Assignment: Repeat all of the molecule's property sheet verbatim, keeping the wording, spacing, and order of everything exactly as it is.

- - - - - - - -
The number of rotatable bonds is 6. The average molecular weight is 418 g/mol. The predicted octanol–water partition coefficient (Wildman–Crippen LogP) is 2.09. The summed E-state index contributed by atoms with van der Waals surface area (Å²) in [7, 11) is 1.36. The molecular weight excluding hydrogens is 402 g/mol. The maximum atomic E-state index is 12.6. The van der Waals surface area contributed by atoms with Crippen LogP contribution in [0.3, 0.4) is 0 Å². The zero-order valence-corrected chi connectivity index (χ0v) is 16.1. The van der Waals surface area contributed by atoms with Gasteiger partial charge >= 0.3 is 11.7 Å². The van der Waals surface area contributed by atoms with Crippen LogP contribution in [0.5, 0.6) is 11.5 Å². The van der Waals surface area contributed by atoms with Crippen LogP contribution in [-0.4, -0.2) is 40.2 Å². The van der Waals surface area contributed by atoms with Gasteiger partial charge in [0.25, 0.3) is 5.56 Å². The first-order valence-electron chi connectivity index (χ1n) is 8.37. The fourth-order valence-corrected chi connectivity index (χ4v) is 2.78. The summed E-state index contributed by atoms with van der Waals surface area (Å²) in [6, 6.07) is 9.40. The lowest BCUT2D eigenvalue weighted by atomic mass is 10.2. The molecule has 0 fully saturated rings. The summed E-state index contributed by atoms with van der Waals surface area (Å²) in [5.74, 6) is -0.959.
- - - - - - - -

The number of rotatable bonds is 6. The average molecular weight is 418 g/mol. The predicted octanol–water partition coefficient (Wildman–Crippen LogP) is 2.09. The summed E-state index contributed by atoms with van der Waals surface area (Å²) in [7, 11) is 1.36. The molecular weight excluding hydrogens is 402 g/mol. The maximum atomic E-state index is 12.6. The van der Waals surface area contributed by atoms with Crippen LogP contribution in [0.3, 0.4) is 0 Å². The zero-order valence-corrected chi connectivity index (χ0v) is 16.1. The van der Waals surface area contributed by atoms with Gasteiger partial charge >= 0.3 is 11.7 Å². The van der Waals surface area contributed by atoms with Crippen LogP contribution in [0.5, 0.6) is 11.5 Å². The van der Waals surface area contributed by atoms with Crippen LogP contribution in [-0.4, -0.2) is 40.2 Å². The van der Waals surface area contributed by atoms with Gasteiger partial charge in [0.25, 0.3) is 5.56 Å². The first-order valence-electron chi connectivity index (χ1n) is 8.37. The fourth-order valence-corrected chi connectivity index (χ4v) is 2.78. The summed E-state index contributed by atoms with van der Waals surface area (Å²) in [6, 6.07) is 9.40. The lowest BCUT2D eigenvalue weighted by atomic mass is 10.2. The molecule has 0 fully saturated rings. The summed E-state index contributed by atoms with van der Waals surface area (Å²) in [5.74, 6) is -0.959.